The NHS in Sheffield is expected to agree a step-up in investment in community services and a new risk sharing deal as part of a citywide programme aimed at reforming urgent care.

The Right First Time programme aims to address problems which have seen the city struggle to meet financial and accident and emergency waiting times requirements in recent years.

It is the subject of an HSJ Local Briefing analysis published this week.

The programme has been in development for about two years and is led by chairs and chief executives of all NHS commissioners and providers, and city councillors.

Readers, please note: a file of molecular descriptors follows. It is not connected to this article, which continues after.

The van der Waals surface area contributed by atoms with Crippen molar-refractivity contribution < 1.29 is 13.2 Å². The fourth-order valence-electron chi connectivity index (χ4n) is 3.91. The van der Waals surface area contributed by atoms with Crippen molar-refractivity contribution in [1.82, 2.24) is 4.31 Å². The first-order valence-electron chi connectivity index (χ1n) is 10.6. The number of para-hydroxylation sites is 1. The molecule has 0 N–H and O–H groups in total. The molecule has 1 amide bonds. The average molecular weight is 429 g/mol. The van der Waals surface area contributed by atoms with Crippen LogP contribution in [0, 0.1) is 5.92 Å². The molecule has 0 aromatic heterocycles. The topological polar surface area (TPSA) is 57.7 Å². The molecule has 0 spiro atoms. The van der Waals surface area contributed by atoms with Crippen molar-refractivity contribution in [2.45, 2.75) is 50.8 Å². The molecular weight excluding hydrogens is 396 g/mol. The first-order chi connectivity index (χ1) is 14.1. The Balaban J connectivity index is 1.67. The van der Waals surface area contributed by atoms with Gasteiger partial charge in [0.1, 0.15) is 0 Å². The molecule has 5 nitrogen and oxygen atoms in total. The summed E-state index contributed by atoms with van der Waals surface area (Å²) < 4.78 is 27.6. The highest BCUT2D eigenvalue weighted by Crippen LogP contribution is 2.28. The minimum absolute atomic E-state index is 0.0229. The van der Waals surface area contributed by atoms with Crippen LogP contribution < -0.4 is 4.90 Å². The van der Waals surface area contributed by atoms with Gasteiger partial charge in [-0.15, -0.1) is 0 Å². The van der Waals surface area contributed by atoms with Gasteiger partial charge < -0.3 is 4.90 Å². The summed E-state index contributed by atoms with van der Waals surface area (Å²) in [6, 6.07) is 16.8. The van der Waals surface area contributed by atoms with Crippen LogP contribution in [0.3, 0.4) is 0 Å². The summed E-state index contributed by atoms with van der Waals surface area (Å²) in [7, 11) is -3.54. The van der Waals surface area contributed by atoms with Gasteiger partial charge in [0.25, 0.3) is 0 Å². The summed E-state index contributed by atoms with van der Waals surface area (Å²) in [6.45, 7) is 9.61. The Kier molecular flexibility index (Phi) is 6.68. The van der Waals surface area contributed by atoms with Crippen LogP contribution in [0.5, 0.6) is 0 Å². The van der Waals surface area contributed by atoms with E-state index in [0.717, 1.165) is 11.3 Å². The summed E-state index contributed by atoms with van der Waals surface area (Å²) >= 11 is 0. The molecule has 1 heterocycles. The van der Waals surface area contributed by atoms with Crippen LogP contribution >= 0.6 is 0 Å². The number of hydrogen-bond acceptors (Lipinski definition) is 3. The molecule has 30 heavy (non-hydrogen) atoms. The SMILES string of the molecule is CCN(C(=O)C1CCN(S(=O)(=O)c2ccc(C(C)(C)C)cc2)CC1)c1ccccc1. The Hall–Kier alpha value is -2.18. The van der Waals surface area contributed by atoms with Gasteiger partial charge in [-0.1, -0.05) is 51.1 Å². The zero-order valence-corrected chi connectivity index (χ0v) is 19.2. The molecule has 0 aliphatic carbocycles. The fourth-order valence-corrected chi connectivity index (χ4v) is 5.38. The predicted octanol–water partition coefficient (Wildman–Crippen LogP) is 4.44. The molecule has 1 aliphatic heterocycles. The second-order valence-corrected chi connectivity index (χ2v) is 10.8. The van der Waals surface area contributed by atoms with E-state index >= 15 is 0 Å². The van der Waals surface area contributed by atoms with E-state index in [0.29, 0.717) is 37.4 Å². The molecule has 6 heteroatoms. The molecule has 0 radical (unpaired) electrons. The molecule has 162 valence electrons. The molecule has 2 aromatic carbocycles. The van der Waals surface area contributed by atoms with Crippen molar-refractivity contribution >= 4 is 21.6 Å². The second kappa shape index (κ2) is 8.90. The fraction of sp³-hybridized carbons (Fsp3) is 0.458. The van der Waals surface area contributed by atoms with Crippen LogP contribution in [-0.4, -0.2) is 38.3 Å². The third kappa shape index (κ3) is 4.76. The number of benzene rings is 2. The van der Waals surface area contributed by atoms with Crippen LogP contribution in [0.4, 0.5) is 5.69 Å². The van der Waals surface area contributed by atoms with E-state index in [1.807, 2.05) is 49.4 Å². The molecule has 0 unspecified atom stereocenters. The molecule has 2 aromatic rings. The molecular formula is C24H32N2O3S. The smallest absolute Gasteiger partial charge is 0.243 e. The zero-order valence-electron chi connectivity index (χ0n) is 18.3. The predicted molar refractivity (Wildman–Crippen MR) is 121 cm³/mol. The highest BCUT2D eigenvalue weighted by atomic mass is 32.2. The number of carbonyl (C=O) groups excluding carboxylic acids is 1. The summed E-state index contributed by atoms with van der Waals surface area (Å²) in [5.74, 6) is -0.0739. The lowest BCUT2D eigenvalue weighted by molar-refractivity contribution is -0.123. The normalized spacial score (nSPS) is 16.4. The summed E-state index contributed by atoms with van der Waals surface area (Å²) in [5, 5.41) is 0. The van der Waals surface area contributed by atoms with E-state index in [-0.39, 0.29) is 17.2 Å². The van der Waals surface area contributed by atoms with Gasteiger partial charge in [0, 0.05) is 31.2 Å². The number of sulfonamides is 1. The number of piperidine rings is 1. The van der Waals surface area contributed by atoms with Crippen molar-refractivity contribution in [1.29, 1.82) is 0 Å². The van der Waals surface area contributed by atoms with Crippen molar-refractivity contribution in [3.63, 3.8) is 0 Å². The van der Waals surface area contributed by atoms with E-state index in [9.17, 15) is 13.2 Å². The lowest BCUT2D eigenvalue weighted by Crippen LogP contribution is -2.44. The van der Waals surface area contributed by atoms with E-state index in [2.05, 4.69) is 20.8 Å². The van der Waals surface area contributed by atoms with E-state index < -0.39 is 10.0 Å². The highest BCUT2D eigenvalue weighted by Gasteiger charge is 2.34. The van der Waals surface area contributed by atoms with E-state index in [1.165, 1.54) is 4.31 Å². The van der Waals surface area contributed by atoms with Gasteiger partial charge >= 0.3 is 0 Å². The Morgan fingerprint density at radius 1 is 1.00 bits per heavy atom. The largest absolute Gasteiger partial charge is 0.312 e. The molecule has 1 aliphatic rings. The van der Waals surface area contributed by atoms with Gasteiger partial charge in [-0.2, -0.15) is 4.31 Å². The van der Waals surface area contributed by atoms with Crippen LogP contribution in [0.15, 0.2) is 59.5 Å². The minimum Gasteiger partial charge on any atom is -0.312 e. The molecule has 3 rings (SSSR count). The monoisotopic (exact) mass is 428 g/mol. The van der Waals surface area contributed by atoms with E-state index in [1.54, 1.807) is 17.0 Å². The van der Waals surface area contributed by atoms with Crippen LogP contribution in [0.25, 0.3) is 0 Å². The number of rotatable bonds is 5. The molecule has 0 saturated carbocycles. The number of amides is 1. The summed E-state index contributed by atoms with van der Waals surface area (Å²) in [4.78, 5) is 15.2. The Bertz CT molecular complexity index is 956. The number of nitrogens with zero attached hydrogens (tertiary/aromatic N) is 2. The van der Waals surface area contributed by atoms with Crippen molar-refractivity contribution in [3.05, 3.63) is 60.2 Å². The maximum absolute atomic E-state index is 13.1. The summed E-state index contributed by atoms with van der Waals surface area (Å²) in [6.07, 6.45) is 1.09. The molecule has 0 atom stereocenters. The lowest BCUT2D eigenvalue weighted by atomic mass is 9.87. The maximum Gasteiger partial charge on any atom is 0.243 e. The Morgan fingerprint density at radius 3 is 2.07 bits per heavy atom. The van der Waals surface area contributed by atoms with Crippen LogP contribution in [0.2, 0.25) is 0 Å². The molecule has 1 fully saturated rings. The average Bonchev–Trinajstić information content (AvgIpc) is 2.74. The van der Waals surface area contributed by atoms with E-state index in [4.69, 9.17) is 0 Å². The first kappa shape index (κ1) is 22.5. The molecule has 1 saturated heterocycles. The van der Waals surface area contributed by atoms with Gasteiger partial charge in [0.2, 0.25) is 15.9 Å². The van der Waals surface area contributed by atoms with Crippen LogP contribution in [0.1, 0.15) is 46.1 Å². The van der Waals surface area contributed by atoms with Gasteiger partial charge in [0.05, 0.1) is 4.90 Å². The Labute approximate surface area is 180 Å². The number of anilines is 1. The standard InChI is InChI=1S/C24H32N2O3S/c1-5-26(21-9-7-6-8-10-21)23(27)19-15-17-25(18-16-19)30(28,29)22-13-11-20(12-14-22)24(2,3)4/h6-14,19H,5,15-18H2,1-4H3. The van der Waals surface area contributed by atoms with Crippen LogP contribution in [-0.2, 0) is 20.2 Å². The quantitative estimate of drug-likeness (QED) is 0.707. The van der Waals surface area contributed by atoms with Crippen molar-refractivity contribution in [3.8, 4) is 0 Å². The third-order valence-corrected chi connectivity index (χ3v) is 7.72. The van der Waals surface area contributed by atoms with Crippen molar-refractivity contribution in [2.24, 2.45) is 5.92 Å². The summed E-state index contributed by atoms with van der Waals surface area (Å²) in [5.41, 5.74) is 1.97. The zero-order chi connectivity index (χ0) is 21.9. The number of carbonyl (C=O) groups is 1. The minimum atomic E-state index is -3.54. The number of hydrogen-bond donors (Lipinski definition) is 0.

However, earmarked investment has been limited to around £2m.

HSJ understands this is likely to step up by a large margin in 2013-14. The figure had yet to be finalised as HSJ went to press.

Sheffield Clinical Commissioning Group is also likely to settle on a contract with Sheffield Teaching Hospitals Foundation Trust, which runs community as well as acute services, which incentivises it to reduce hospital admissions and lengths of stay. This will mean agreeing changes to the payment by results episodic tariff. The changes are expected to be agreed imminently.

Sheffield Health and Social Care Foundation Trust chief executive Kevan Taylor, who has also been appointed director of the Right First Time Programme, said of its aims: “This is primarily about getting the right services for people at the right time in the right place.

“We want to increase capacity in community services and support people who we know to be at high risk of hospitalisation.”